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    St. Joseph, A Father of Fathers

    Father Frederick J. Miller 2/27/2012
    (Tyrolese Art Glass Co., Austria, 1899 / Courtesy Saint Joseph's University Collection, Philadelphia)

    In his 1989 apostolic letter, Guardian of the Redeemer, Blessed John Paul II held up St. Joseph as a model of the Christian life for all believers. He wrote, “St. Joseph’s example transcends all individual states of life and serves as a model for the entire Christian community, whatever the condition and duties of each of its members may be” (30). Precisely because of his closeness to Jesus and Mary, St. Joseph has a personal relationship with all Christians. But in a particular way, Catholic husbands and fathers turn to St. Joseph as a heavenly model and friend.

    In a particular way, Catholic husbands and fathers turn to St. Joseph as a heavenly model and friend.

    God desired to become man in a true human family. Although they never consummated their marriage out of reverence for the act of God in the virginal conception and birth of Jesus, Mary and Joseph loved each other with a tender marital love. Joseph also loved Jesus as his son. The spousal and paternal love of Joseph was a gift of the Holy Spirit to help him live on earth as if he were already in heaven — a gift given, in large measure, to help Christian men be chaste and tender spouses and fathers. Stated simply, St. Joseph is the model of all husbands and the exemplar of all fathers.


    St. Matthew, explaining why Joseph initially decided to divorce Mary quietly after learning about her pregnancy, tells us that he was a “just man” (Mt 1:19). In other words, Joseph was faithful to the covenant that God had established with his Chosen People. He participated in and manifested God’s covenant love in every aspect of his life, and all of his relationships were characterized by the observance of the Ten Commandments.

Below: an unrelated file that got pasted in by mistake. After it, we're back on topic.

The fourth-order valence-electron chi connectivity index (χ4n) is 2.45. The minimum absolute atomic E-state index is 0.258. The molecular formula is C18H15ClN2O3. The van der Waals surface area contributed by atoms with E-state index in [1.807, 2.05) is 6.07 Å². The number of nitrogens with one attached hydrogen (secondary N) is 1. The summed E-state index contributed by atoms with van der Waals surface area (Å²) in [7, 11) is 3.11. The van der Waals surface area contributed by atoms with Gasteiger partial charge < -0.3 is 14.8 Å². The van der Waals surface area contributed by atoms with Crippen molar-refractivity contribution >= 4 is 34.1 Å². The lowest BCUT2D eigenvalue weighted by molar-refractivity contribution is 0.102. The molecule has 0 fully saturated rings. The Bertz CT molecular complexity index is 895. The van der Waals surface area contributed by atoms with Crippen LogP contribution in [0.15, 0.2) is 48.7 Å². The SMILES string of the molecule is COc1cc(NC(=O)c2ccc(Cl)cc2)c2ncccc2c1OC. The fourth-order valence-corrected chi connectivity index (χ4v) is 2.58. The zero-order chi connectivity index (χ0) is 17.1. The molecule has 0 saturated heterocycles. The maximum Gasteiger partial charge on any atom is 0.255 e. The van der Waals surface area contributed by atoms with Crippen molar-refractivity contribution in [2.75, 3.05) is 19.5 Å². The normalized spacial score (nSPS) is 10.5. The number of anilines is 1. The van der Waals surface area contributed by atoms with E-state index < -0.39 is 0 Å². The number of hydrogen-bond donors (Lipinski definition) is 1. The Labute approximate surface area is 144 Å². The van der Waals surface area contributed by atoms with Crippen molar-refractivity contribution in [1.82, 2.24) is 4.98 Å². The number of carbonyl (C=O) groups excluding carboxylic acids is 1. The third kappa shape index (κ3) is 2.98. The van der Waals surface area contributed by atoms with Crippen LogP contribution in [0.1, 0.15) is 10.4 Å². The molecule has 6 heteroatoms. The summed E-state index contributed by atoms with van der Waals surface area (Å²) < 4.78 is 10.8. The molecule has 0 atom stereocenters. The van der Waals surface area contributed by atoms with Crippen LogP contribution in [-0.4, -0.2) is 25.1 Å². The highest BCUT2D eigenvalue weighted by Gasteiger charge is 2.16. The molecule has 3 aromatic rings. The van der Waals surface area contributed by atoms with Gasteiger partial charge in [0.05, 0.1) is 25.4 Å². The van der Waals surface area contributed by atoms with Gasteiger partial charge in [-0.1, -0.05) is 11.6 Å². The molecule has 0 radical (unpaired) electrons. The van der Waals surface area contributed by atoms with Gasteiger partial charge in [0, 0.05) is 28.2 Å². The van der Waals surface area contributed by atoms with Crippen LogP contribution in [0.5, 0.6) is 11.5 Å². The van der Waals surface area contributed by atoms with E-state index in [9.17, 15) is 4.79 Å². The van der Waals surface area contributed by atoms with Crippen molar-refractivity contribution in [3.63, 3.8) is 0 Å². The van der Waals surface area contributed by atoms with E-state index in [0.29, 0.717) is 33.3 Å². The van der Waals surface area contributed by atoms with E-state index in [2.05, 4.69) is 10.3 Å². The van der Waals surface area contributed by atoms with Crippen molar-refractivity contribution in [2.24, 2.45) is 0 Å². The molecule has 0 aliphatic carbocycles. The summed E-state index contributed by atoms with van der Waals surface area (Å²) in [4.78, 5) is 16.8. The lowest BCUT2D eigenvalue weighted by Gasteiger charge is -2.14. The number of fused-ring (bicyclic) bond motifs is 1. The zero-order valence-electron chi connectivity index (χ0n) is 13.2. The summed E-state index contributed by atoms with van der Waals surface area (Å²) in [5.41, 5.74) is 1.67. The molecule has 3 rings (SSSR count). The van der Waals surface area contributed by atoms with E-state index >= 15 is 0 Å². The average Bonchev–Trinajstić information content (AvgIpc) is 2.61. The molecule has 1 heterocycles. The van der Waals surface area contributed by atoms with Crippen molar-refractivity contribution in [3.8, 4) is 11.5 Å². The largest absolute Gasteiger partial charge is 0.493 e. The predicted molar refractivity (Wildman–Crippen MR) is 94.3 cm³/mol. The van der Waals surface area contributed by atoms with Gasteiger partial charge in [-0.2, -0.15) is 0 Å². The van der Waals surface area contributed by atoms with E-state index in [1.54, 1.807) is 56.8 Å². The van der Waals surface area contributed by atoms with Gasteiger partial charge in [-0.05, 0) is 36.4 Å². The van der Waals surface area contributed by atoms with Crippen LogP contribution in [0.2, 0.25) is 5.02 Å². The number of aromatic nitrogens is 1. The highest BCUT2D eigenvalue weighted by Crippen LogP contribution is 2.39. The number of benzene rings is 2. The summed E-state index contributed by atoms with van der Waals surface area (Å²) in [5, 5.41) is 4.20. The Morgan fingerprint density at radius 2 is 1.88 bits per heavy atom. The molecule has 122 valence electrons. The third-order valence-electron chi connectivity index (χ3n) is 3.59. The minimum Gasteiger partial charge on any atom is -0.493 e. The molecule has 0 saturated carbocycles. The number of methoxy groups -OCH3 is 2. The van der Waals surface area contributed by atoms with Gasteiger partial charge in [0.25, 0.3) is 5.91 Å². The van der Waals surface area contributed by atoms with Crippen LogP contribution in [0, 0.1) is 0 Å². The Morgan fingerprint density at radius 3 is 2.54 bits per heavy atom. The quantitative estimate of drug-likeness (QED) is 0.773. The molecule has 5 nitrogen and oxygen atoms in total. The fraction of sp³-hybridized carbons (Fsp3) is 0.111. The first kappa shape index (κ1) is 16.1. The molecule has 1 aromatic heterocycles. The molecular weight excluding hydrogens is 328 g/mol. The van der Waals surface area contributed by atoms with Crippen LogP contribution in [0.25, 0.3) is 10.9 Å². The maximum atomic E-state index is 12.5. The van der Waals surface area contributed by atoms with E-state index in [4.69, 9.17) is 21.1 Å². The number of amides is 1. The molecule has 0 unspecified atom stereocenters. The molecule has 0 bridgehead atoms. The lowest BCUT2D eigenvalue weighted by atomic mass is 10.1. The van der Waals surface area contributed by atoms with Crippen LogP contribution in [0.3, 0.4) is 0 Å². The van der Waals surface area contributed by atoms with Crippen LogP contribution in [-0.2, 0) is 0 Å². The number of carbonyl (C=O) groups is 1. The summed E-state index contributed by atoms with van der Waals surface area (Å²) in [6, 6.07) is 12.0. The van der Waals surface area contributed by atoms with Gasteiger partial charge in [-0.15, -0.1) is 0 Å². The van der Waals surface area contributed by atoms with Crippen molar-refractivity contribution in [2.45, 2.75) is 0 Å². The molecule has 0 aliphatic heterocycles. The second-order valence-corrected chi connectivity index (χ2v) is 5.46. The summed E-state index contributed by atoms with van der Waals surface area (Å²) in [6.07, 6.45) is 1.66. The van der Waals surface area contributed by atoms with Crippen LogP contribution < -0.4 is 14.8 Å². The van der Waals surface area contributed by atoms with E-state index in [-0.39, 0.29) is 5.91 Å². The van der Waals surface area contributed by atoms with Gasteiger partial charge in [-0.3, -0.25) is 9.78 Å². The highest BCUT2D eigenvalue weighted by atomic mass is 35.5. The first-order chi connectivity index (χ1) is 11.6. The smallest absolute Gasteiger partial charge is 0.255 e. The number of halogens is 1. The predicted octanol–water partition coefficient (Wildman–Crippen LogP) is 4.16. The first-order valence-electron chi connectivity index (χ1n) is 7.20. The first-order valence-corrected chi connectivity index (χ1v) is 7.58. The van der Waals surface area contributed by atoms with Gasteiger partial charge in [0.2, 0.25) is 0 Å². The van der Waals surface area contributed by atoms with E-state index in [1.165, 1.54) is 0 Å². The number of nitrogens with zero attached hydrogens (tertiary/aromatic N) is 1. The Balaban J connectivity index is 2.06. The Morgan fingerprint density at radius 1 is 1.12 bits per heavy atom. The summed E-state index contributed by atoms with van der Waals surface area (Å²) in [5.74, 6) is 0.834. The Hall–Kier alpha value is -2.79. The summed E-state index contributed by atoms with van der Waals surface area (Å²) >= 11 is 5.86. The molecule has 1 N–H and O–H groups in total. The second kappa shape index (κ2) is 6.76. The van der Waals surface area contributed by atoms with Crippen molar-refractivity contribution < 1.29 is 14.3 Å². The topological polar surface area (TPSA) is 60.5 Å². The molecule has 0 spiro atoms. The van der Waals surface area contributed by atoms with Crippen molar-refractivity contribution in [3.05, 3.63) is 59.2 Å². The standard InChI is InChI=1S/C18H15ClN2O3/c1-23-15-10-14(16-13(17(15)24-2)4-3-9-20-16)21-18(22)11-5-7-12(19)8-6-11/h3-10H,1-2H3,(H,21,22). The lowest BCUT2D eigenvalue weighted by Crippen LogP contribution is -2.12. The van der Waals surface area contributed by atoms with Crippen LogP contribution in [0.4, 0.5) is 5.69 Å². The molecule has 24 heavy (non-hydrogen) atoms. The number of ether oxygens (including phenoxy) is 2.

A number of the early Church Fathers explained that Joseph did not decide to divorce Mary quietly because he suspected her of adultery or because he was perplexed by her sudden and humanly inexplicable pregnancy. Rather, knowing that Mary was pregnant “by the power of the Holy Spirit,” Joseph was convinced that he was unworthy to be so close to the work of God and decided in his humility to step aside.

    The angel did not say to Joseph, “Do not be angry” or “Do not be perplexed.” Rather, coming to him in a dream, the angel said, “Joseph, Son of David, do not be afraid to take Mary your wife into your home. For it is through the Holy Spirit that this child has been conceived in her. She will bear a son and you are to name him Jesus, because he will save his people from their sins” (Mt 1:20-21).

    In this passage, Joseph manifests the fear of the Lord, a fear that was grounded in his reverence for God. Pope John Paul II explains, “Even though he decided to draw back so as not to interfere in the plan of God which was coming to pass in Mary, Joseph obeyed the explicit command of the angel and took Mary into his house, while respecting the fact that she belonged exclusively to God” (Guardian of the Redeemer, 20).

    This understanding of Mt 1:20-21 proposes that the angel did not come to Joseph in his sleep to explain the divine origin of Mary’s pregnancy. Mary, in her love for Joseph, had likely informed him of this fact before the arrival of the angel. Knowing Mary’s goodness and holiness, Joseph believed what Mary had told him and made an act of faith. The angel instead came to assure Joseph that God wanted him to accept Mary into his house as his wife. In doing so, Joseph would legally adopt the child Mary was carrying in her womb and become the foster father of God’s Son.

    By virtue of their marriage, St. Joseph integrated the child into the family of King David. The Jewish people understood that the Messiah would be the last and greatest king of Israel, a king who would reign forever. In the Davidic dynasty, it was the king’s mother who was queen. The queen-mother would share in the Messiah’s royal majesty and eternal reign. Amazingly, the king and queen of Israel — indeed, the king and queen of the world — lived in the home of a humble carpenter in Nazareth. In certain cultures, St. Joseph is thus presented in Christian art wearing a crown — the crown of King David that he, through his act of faith, conferred on his adopted son.